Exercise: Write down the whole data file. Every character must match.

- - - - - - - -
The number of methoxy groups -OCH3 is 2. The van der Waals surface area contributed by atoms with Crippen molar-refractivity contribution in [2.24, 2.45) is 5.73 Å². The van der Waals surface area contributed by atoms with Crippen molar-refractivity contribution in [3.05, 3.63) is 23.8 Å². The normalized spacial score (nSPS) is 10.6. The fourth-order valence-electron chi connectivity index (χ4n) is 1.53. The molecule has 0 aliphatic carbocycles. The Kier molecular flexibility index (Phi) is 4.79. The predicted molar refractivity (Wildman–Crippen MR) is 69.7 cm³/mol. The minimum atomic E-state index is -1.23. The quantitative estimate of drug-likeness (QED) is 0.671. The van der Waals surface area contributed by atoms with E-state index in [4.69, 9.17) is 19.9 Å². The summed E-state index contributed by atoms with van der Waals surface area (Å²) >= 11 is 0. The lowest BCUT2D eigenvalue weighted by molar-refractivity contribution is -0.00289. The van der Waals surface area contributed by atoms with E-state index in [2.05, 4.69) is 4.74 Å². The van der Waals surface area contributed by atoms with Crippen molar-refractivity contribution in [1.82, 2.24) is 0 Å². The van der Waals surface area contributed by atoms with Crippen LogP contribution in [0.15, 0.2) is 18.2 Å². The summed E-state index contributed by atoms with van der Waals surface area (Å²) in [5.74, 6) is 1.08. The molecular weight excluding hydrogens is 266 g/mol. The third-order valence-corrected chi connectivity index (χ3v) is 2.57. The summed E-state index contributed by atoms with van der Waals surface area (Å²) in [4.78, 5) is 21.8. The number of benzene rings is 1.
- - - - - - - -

The number of methoxy groups -OCH3 is 2. The van der Waals surface area contributed by atoms with Crippen molar-refractivity contribution in [2.24, 2.45) is 5.73 Å². The van der Waals surface area contributed by atoms with Crippen molar-refractivity contribution in [3.05, 3.63) is 23.8 Å². The normalized spacial score (nSPS) is 10.6. The fourth-order valence-electron chi connectivity index (χ4n) is 1.53. The molecule has 0 aliphatic carbocycles. The Kier molecular flexibility index (Phi) is 4.79. The predicted molar refractivity (Wildman–Crippen MR) is 69.7 cm³/mol. The minimum atomic E-state index is -1.23. The quantitative estimate of drug-likeness (QED) is 0.671. The van der Waals surface area contributed by atoms with E-state index in [4.69, 9.17) is 19.9 Å². The summed E-state index contributed by atoms with van der Waals surface area (Å²) >= 11 is 0. The lowest BCUT2D eigenvalue weighted by molar-refractivity contribution is -0.00289. The van der Waals surface area contributed by atoms with E-state index in [2.05, 4.69) is 4.74 Å². The van der Waals surface area contributed by atoms with Crippen molar-refractivity contribution in [1.82, 2.24) is 0 Å². The van der Waals surface area contributed by atoms with Crippen LogP contribution in [0.15, 0.2) is 18.2 Å². The summed E-state index contributed by atoms with van der Waals surface area (Å²) in [5.74, 6) is 1.08. The molecular weight excluding hydrogens is 266 g/mol. The third-order valence-corrected chi connectivity index (χ3v) is 2.57. The summed E-state index contributed by atoms with van der Waals surface area (Å²) in [4.78, 5) is 21.8. The number of benzene rings is 1.